This Week in Space

Several news stories dealing with space exploration came out this week but didn’t receive much attention so I decided to take a moment to highlight them.

The first item on my list is the beginning of the final, and perhaps most exciting phase of the Cassini spacecraft’s mission to the planet Saturn. The Cassini mission is expected to end in September of next year with Cassini plunging into Saturn’s atmosphere but starting this week the spacecraft has begun a series of ring grazing orbits that will be followed by orbits closer to the giant planet than anything ever attempted.

In the picture below the gray lines indicate the ring grazing orbits while the blue lines are the planet grazing orbits. These orbits are dangerous, a collision with debris from the rings could easily destroy the spacecraft which is why NASA has waited till the end of the mission to attempt them. The possibility of close up observations of the ring system is too great a chance to miss however.

Cassini Spacecraft Ring grazing Orbits

Hopefully in the next several weeks NASA will be able to release spectacular images of Saturn’s Rings. If you’d like to know more about the Cassini mission here’s a link to the official NASA website.

https://www.nasa.gov/mission_pages/cassini/main/index.html

Another interesting NASA story is the awarding of a contact to the California based company Space Systems/LORAL. I used to work for them back in the 1980s designing antennas for geostationary communications satellites. The contact is for the development of a satellite refueling spacecraft called the Restore-L spacecraft bus.

Refueling satellites in space is an idea that’s been talked about since the 80’s and I’m glad to see they are finally getting around to doing it. You see, all the satellites we put into space to sent you your direct TV signal or complete your overseas telephone call or keep an eye on the hurricane brewing in the Atlantic have only a limited amount of fuel to keep them in the proper orbit and, just as importantly pointing in the right direction. Once their fuel is gone these technological miracles costing hundreds of millions of dollars are just trash.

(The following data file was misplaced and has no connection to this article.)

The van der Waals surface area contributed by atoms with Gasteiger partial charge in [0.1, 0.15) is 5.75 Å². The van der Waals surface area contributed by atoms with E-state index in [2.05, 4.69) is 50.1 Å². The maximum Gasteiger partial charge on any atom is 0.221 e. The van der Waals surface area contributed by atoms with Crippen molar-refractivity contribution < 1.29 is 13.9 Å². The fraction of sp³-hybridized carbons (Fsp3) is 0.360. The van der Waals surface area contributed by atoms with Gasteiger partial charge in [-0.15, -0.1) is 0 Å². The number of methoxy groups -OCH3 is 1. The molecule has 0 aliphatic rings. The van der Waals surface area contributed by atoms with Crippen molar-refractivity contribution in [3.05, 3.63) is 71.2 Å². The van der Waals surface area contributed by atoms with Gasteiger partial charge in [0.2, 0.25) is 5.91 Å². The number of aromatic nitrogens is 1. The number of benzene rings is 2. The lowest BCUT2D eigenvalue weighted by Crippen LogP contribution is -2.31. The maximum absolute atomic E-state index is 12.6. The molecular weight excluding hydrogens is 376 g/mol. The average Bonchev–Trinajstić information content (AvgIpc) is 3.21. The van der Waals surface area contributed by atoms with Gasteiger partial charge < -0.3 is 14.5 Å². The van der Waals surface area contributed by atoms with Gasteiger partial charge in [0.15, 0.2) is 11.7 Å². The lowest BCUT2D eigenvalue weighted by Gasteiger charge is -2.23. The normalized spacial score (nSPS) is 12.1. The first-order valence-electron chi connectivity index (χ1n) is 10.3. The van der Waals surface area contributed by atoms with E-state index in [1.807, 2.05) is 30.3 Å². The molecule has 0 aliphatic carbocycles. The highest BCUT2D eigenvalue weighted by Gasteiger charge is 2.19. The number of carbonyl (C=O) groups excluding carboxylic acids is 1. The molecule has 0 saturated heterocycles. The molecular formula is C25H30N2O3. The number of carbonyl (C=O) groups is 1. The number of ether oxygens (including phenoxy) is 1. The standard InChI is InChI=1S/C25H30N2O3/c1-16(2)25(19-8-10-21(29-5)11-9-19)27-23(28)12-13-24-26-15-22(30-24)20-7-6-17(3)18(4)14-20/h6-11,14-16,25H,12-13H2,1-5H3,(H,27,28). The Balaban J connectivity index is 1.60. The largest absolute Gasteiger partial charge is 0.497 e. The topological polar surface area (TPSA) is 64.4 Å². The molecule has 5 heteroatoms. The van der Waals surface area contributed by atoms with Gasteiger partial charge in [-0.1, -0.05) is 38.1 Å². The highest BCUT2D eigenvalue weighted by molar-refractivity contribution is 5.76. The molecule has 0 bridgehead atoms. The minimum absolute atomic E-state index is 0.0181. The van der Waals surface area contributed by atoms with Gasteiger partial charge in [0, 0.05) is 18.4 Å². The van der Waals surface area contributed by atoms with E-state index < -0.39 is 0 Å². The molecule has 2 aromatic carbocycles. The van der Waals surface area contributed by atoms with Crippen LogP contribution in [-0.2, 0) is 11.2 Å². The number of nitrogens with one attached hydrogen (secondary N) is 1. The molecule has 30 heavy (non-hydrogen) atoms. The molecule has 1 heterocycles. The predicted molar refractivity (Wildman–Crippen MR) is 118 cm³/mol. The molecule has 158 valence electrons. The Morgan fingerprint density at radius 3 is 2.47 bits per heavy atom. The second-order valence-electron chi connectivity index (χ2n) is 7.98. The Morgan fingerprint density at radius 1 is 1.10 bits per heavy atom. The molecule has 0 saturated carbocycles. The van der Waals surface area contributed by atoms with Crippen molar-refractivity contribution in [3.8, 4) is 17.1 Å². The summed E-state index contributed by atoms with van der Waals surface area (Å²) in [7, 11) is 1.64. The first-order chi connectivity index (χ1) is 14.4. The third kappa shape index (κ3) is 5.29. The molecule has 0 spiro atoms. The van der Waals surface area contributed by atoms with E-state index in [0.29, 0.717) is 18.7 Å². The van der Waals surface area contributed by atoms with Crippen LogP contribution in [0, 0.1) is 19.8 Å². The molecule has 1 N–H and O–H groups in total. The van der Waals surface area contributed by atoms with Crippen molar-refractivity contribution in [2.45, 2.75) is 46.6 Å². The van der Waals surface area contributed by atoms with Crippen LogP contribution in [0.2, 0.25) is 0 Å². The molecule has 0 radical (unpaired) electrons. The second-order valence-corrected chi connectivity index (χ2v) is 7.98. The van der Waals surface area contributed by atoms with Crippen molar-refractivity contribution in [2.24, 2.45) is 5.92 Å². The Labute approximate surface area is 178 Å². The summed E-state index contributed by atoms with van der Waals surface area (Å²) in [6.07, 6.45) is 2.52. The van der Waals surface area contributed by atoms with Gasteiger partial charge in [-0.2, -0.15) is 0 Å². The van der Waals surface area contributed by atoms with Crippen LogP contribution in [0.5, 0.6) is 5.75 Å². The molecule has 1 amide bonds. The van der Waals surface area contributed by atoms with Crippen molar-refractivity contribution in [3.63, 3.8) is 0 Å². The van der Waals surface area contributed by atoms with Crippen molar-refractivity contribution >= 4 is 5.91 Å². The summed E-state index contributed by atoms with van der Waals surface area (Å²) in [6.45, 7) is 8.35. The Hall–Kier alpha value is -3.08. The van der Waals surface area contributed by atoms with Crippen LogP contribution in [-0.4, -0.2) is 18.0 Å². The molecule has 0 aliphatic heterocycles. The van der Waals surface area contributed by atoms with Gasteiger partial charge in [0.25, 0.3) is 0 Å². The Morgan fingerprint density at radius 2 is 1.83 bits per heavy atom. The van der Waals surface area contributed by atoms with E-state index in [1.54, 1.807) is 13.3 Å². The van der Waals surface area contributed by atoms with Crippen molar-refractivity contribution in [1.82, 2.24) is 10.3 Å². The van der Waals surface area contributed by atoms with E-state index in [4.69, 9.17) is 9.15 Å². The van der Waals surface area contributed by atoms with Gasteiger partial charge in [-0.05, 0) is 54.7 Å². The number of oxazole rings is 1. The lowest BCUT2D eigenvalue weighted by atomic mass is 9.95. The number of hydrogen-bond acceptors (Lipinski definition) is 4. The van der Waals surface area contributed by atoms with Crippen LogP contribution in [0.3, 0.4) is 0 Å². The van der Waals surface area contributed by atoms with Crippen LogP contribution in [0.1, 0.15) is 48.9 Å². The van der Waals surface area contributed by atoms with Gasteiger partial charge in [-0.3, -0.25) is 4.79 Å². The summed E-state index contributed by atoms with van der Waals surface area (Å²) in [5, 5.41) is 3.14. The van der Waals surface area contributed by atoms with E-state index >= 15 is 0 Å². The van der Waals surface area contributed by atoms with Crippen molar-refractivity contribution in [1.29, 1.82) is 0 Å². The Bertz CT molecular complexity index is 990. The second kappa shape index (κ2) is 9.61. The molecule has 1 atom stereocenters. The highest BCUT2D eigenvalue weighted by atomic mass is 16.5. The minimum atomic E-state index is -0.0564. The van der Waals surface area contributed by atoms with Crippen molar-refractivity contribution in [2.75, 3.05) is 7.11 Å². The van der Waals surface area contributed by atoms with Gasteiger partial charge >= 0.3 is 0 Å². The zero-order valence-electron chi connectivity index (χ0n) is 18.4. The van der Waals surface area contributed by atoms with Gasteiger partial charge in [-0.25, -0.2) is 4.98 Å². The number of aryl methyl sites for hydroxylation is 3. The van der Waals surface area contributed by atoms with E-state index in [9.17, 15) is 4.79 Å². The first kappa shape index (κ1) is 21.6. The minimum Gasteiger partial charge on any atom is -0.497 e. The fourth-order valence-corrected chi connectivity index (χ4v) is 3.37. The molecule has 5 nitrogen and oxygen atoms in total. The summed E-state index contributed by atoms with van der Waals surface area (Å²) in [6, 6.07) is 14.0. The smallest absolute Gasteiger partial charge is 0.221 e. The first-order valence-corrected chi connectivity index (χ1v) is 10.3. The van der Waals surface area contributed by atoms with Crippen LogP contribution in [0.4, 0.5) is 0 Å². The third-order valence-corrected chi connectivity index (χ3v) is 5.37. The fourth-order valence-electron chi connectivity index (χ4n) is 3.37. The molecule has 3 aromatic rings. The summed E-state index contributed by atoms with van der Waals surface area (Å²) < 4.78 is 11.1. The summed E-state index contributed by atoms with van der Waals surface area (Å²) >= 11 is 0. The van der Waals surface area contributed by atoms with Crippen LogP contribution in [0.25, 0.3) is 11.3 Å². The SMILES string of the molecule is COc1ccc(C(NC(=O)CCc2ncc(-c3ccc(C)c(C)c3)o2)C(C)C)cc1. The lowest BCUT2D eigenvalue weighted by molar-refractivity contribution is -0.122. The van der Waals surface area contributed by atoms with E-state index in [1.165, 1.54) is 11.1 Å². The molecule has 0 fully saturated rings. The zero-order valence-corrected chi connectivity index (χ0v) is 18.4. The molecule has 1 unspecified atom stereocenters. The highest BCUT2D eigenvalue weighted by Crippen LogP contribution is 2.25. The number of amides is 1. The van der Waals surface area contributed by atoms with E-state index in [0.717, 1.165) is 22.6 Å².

Having an unmanned spacecraft that could go to these satellites and refuel them is another step on the road to building the infrastructure of space, turning low Earth orbit (LEO) into a work environment of benefit to everyone here on Earth. If you’d like to read more about Restore-L here’s a link to the story.

http://perfscience.com/content/2145143-refueling-mission-spacecraft-project-wins-nasa-approval-127-million-payment

A closely related story is the selection by INTELLSAT, the international consortium managing most of the world’s communications satellites, of Orbital ATK as the provider for a Mission Extension Vehicle-1, MEV-1. The objective of the MEV-1 will be very similar to NASA’s Restore-L spacecraft in that the MEV-1 will go to satellites already in orbit and either refuel or repair them, thereby extending their useful life.

These twin spacecraft, are scheduled to be developed over the next three to four years and together they will provide a new capability for mankind in space. To read the original story from Spacecraft Insider click on the link below.

http://www.spaceflightinsider.com/organizations/orbital-sciences-corp/intelsat-taps-orbital-atks-mev-1-extend-life-orbiting-satellites/

 

 

 

 

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